Retired Vice Chancellor Opposes Honorary Doctorate To Mamata Banerjee

A retired vice chancellor of another university urged Calcutta High Court that a doctorate for Chief Minister Mamata Banerjee from Calcutta University was against public interest

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Mamata Banerjee's prospect of getting doctorate in literature has turned into high drama


Kolkata:  Calcutta University's decision to confer an honorary doctorate on Mamata Banerjee at its convocation tomorrow has hit a sudden bump. A retired vice chancellor of another university urged Calcutta High Court in a PIL heard for three hours today that a doctorate for the chief minister from a university that honoured Rabindranath Tagore and Satyajit Ray, among others, was against public interest.

The court heard the arguments for over three hours today and will hear it again at 10:30 am tomorrow. But it's all going down to the wire. The convocation is at 1 pm.

Mamata Banerjee could never have imagined the doctorate in literature would turn into such high drama, sparking furious debate on campus.

A student, Sutanuka Adhya, said, "I think Mamata Banerjee should get the DLitt. She is our chief minister. She doesn't just represent a political party but the state and she has worked hard."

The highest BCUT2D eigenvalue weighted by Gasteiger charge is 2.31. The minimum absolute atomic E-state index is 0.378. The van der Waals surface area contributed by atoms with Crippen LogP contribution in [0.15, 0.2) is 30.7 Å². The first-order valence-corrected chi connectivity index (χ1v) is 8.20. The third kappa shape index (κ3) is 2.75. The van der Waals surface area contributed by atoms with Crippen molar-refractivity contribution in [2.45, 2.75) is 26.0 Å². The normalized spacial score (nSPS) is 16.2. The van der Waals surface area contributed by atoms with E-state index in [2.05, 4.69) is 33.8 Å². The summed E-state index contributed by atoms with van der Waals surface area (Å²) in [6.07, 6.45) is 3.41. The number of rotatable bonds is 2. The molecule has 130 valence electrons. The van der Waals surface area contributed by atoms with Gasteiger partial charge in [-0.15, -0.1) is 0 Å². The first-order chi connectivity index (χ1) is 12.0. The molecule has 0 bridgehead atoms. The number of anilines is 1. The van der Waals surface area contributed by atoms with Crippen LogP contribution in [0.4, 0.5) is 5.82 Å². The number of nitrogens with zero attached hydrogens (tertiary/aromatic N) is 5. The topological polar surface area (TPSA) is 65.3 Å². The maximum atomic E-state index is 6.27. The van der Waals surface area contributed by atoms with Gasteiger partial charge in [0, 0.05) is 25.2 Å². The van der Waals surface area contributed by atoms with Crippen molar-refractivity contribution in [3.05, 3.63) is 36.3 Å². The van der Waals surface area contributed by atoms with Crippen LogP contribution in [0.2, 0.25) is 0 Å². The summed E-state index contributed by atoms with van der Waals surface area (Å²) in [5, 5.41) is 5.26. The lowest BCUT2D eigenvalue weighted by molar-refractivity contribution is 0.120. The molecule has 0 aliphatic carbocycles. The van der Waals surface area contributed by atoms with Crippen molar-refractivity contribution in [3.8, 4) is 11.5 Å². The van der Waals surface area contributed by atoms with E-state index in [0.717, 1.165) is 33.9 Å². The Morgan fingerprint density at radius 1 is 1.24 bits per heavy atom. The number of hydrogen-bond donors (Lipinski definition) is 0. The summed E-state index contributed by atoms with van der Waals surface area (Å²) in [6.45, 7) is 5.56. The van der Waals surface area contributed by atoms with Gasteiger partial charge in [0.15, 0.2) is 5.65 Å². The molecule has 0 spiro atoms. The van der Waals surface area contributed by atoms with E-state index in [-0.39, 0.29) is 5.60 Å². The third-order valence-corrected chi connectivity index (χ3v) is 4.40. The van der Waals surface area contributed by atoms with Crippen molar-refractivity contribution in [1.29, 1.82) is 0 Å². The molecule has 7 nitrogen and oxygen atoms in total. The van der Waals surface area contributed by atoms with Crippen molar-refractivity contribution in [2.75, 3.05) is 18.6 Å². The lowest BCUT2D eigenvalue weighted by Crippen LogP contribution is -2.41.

Fellow student Ipsa Chatterjee did not agree. "I think she is only getting this because of her political influence and I don't support that," she said.

In the court of the Acting Chief Justice, the state's advocate general's argued the PIL was politically motivated, only for publicity and did not hurt any public interest.

He also said the university's authorised bodies, the syndicate and senate, chose the recipient as per the university's act.

Lawyers for the former vice chancellor of North Bengal University Ranju Gopal Mukherjee asked why the degree was being given, why there was no clarity on the decision making process and why the decision should not be seen as a case of "the nominated nominating the nominee".

A former Congress legislator who is also a lawyer explained that, earlier, honorary doctorate recipients were recommended by "elected members of the Senate and Syndicate". But that situation did not exist today.

"Now the syndicate is composed of people who are all government appointees. The elected body has been dissolved. So obviously they will go for their mentor, the chief minister," said Arunabha Mukherjee.

The BJP's position was no surprise. Dilip Ghosh, Bengal BJP chief, said, "At a time when the university is not functioning, VCs don't last, no studies, no teachers, no professors... What has Mamata Banerjee done for education that she is being given a DLitt?"

The petitioner has written to Governor KN Tripathi, who is also Calcutta University's chancellor, that the DLitt was now a sub judice matter.
 

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